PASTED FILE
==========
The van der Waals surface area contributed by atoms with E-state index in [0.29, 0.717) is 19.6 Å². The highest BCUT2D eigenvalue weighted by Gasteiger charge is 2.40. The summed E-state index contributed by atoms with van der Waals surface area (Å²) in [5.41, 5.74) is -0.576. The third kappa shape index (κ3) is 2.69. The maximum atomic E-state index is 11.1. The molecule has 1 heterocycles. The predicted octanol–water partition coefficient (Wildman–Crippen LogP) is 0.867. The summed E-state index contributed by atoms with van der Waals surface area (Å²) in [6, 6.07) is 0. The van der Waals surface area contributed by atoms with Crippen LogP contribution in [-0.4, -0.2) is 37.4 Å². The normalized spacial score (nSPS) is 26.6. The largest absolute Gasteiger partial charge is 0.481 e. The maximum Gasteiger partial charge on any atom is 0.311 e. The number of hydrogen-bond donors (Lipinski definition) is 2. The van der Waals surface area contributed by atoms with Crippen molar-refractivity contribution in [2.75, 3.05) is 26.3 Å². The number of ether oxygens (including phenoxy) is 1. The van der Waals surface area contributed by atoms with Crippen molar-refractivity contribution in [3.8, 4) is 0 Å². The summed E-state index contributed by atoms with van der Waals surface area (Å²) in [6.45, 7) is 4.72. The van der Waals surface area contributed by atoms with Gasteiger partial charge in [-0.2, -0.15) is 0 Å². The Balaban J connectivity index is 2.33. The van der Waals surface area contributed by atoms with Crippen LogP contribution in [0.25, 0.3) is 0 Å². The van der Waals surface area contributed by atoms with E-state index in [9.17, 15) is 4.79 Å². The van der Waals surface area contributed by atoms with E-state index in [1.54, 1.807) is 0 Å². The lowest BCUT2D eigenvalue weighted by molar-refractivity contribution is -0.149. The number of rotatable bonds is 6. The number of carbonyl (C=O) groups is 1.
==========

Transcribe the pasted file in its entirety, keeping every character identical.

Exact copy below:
The van der Waals surface area contributed by atoms with E-state index in [0.29, 0.717) is 19.6 Å². The highest BCUT2D eigenvalue weighted by Gasteiger charge is 2.40. The summed E-state index contributed by atoms with van der Waals surface area (Å²) in [5.41, 5.74) is -0.576. The third kappa shape index (κ3) is 2.69. The maximum atomic E-state index is 11.1. The molecule has 1 heterocycles. The predicted octanol–water partition coefficient (Wildman–Crippen LogP) is 0.867. The summed E-state index contributed by atoms with van der Waals surface area (Å²) in [6, 6.07) is 0. The van der Waals surface area contributed by atoms with Crippen LogP contribution in [-0.4, -0.2) is 37.4 Å². The normalized spacial score (nSPS) is 26.6. The largest absolute Gasteiger partial charge is 0.481 e. The maximum Gasteiger partial charge on any atom is 0.311 e. The number of hydrogen-bond donors (Lipinski definition) is 2. The van der Waals surface area contributed by atoms with Crippen molar-refractivity contribution in [2.75, 3.05) is 26.3 Å². The number of ether oxygens (including phenoxy) is 1. The van der Waals surface area contributed by atoms with Crippen molar-refractivity contribution in [3.8, 4) is 0 Å². The summed E-state index contributed by atoms with van der Waals surface area (Å²) in [6.45, 7) is 4.72. The van der Waals surface area contributed by atoms with Gasteiger partial charge in [-0.2, -0.15) is 0 Å². The Balaban J connectivity index is 2.33. The van der Waals surface area contributed by atoms with Crippen LogP contribution in [0.25, 0.3) is 0 Å². The van der Waals surface area contributed by atoms with E-state index in [9.17, 15) is 4.79 Å². The van der Waals surface area contributed by atoms with E-state index in [1.54, 1.807) is 0 Å². The lowest BCUT2D eigenvalue weighted by molar-refractivity contribution is -0.149. The number of rotatable bonds is 6. The number of carbonyl (C=O) groups is 1.